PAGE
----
On July 17, 2018, the Ninth Circuit issued an opinion in Stoyas v. Toshiba Corporation, holding that the Supreme Court’s decision in Morrison v. National Australia Bank Ltd. does not preclude U.S. domestic purchasers of Toshiba’s unsponsored American Depository Shares or Receipts (“ADRs”) in transactions completed in the United States from maintaining securities claims under Section 10(b) of the Securities Exchange Act of 1934 and Rule 10b-5 against Toshiba. The decision reverses a decision by the federal district court that had dismissed the complaint based on the Second Circuit’s decision in Parkcentral Global Hub Ltd. v. Porsche Automobile Holdings. Reasoning from Parkcentral, the district court had ruled that a domestic transaction was outside of the scope of Section 10(b) and Rule 10b-5 under Morrison because the nature of the transaction and allegations of fraud were “predominantly foreign.” Creating a circuit split with the Second Circuit, the Ninth Circuit rejected the use of the “predominantly foreign” test, holding that a domestic transaction in a security can avoid the presumption against the extraterritorial application of U.S. securities laws even if the fraudulent conduct occurred overseas. However, the Ninth Circuit also held that a domestic transaction is not sufficient in itself to avoid dismissal. A plaintiff must also allege facts that demonstrate that the fraudulent or deceptive conduct occurred “in connection” with the relevant domestic transaction. The Ninth Circuit concluded that making financial statements and other materials available in English alone is not sufficient to meet this second requirement and discussed other facts that may bear on the scope of the connection to the domestic transaction without stating what would be sufficient. The Ninth Circuit’s conclusion that a foreign corporation could be found liable based on a transaction in unsponsored ADRs raises important issues of interest to Japanese issuers whose shares trade in the form of unsponsored ADRs and suggests that such issuers may wish to reexamine their activities in relation to such programs.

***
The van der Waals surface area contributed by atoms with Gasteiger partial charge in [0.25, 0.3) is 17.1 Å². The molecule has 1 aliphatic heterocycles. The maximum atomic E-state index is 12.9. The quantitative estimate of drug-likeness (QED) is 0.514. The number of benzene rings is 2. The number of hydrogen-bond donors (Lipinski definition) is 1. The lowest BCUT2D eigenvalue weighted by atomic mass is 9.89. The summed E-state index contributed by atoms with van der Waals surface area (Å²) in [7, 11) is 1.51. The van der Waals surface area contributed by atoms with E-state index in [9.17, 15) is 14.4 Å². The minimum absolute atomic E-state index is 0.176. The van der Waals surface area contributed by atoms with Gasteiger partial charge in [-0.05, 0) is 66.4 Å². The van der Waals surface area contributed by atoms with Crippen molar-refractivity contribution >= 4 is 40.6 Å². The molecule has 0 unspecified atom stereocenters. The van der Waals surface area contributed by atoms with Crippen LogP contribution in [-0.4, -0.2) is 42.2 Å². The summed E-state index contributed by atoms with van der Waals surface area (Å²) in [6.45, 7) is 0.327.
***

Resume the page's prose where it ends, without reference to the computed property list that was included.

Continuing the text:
The possibility of liability for issuers under Rule 10b-5 in connection with unsponsored ADR programs has been a topic of considerable interest to foreign stock issuers since the 2008 amendments to Rule 12g3-2(b) of the U.S. Securities Exchange Act of 1934 opened the door for a dramatic expansion of unsponsored ADRs and similar securities. After the 2010 decision in Morrison, which held that the federal securities laws apply only to allegedly fraudulent statements or omissions made “in connection with the purchase or sale of (i) a security listed on an American stock exchange, and (ii) the purchase or sale of any other security in the United States,” federal courts have in subsequent cases ruled on the boundaries of Morrison’s strong presumption against extraterritoriality. In 2017, the U.S. District Court for the Northern District of California in In re Volkswagen “Clean Diesel” Marketing, Sales Practices, and Products Liability Litigation held that transactions in sponsored, unlisted ADRs could subject the issuer of the underlying shares to liability under the federal securities laws. The Ninth Circuit in Stoyas agreed and focused on whether the plaintiffs provided allegations sufficient to show that the plaintiff had purchased or sold the relevant ADR in the United States. It applied the “irrevocable liability” test applied in In re Volkswagen “Clean Diesel” Marketing and by other circuits to determine whether this occurred. Once a party establishes a domestic transaction in securities according to this test, it might overcome Morrison’s presumption against extraterritoriality.